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Atrazine water filter

What is Atrazine?

Atrazine is an organic compound, a chlorinated herbicide, and one of the most popular herbicides in the U.S.

This chemical has been banned in other parts of the world, including in the European Union, due to contamination of the drinking water supply and a negative environmental health hazard assessment.

What is Atrazine Used For?

Atrazine is a widely used herbicide that is applied to crop fields in order to control weeds. This chemical is not only crucial in agriculture but is also used in other outdoor spaces like golf courses and residential lawns.

While this chemical is effective at killing weeds, it is not safe for human consumption, even in small doses. Like other herbicides, it can cause an increased risk of health defects if it contaminates drinking water.

How Does Atrazine Get In Drinking Water?

Like other herbicides, the chemical atrazine seeps into groundwater where it has been used on agricultural fields, grass, and crops as a pesticide. This is otherwise known as agricultural runoff. From there, the chemical can be absorbed into the drinking water supply.

The compound has been known to contaminate drinking water in drinking water wells too. This happens when atrazine seeps into groundwater. These wells are particularly vulnerable because they are unregulated by the EPA, so owners need to be diligent in testing their water for atrazine contamination as well as other herbicides.

Health Effects of Atrazine Contamination in Water

Atrazine can have a number of adverse health impacts when it contaminates drinking water. Though these outcomes may sound scary, it’s important to remember that they may only occur after long-term consumption of atrazine at high levels.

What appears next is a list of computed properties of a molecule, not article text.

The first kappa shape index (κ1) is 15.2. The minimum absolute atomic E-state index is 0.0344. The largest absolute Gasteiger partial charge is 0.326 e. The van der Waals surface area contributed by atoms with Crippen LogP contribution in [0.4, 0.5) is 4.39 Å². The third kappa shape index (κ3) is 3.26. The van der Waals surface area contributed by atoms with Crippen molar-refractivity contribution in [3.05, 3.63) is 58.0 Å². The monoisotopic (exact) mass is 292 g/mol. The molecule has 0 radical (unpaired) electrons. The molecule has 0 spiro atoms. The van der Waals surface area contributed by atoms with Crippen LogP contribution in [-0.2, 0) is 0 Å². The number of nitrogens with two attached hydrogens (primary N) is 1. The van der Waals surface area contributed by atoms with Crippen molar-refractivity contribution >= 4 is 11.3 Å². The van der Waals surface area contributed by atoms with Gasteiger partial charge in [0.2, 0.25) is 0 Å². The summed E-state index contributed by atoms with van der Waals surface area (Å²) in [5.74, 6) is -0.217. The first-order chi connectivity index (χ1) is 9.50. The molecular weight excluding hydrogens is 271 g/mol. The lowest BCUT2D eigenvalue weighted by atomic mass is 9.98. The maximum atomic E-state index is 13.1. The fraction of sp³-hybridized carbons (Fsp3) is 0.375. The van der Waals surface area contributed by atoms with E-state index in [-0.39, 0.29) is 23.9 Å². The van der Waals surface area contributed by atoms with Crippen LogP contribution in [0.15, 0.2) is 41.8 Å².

The chemical can cause congestion of the heart, lungs, and kidneys. The chemicals present in this compound can act as a hormone disruptor. As a result, victims may experience low blood pressure, muscle spasms, weight loss, damage to adrenal glands, cardiovascular damage, retinal degeneration, muscle degeneration, and increased cancer risk.

The types of cancer linked to this chemical include breast cancer, ovarian cancer, and uterine cancer. Blood cancer — otherwise known as leukemia — and lymphoma are also risks.

Finally, there are several risks to the reproductive system, including birth defects, hormonal irregularities, and altered menstrual cycles. This evidence was collected after a series of epidemiological studies on female and male frogs.

What is the Environmental Protection Agency (EPA) Standard for Atrazine?

The federal government places restrictions on how atrazine can be used to protect water sources.

In a recent proposal, the agency suggested prohibiting the application of this compound when soils can retain water or during storm events, prohibiting aerial applications of atrazine, and restricting use to 2 pounds or less per acre per year.

The agency periodically changes its restrictions on this herbicide by continually monitoring its impact on drinking water.

How Do You Remove Atrazine From Tap Water?

You can achieve almost full atrazine removal from your drinking water with a granular activated carbon filter.